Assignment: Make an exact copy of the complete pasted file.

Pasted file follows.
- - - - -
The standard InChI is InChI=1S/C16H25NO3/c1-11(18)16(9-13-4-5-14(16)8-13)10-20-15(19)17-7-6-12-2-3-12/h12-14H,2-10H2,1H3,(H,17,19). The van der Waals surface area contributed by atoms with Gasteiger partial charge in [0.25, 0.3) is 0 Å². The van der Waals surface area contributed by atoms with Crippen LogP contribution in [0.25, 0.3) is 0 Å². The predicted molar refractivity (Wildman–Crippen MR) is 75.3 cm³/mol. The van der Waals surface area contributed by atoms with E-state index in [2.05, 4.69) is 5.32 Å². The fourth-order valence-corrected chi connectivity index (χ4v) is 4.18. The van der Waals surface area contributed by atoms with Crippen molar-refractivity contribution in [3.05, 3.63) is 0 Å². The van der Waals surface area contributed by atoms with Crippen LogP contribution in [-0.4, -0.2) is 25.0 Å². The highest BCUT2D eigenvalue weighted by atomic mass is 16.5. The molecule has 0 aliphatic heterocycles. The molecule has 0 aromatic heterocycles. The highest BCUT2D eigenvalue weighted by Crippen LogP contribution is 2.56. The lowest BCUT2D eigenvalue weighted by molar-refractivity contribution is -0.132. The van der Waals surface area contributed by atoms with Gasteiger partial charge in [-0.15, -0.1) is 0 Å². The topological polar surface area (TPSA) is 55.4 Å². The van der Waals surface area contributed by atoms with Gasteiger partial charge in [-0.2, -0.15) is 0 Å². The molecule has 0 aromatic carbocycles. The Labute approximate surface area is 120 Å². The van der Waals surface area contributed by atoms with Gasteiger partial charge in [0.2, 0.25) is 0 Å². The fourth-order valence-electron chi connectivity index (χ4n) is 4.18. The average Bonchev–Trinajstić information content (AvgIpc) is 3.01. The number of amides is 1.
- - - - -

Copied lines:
The standard InChI is InChI=1S/C16H25NO3/c1-11(18)16(9-13-4-5-14(16)8-13)10-20-15(19)17-7-6-12-2-3-12/h12-14H,2-10H2,1H3,(H,17,19). The van der Waals surface area contributed by atoms with Gasteiger partial charge in [0.25, 0.3) is 0 Å². The van der Waals surface area contributed by atoms with Crippen LogP contribution in [0.25, 0.3) is 0 Å². The predicted molar refractivity (Wildman–Crippen MR) is 75.3 cm³/mol. The van der Waals surface area contributed by atoms with E-state index in [2.05, 4.69) is 5.32 Å². The fourth-order valence-corrected chi connectivity index (χ4v) is 4.18. The van der Waals surface area contributed by atoms with Crippen molar-refractivity contribution in [3.05, 3.63) is 0 Å². The van der Waals surface area contributed by atoms with Crippen LogP contribution in [-0.4, -0.2) is 25.0 Å². The highest BCUT2D eigenvalue weighted by atomic mass is 16.5. The molecule has 0 aliphatic heterocycles. The molecule has 0 aromatic heterocycles. The highest BCUT2D eigenvalue weighted by Crippen LogP contribution is 2.56. The lowest BCUT2D eigenvalue weighted by molar-refractivity contribution is -0.132. The van der Waals surface area contributed by atoms with Gasteiger partial charge in [-0.15, -0.1) is 0 Å². The topological polar surface area (TPSA) is 55.4 Å². The van der Waals surface area contributed by atoms with Gasteiger partial charge in [-0.2, -0.15) is 0 Å². The molecule has 0 aromatic carbocycles. The Labute approximate surface area is 120 Å². The van der Waals surface area contributed by atoms with Gasteiger partial charge in [0.2, 0.25) is 0 Å². The fourth-order valence-electron chi connectivity index (χ4n) is 4.18. The average Bonchev–Trinajstić information content (AvgIpc) is 3.01. The number of amides is 1.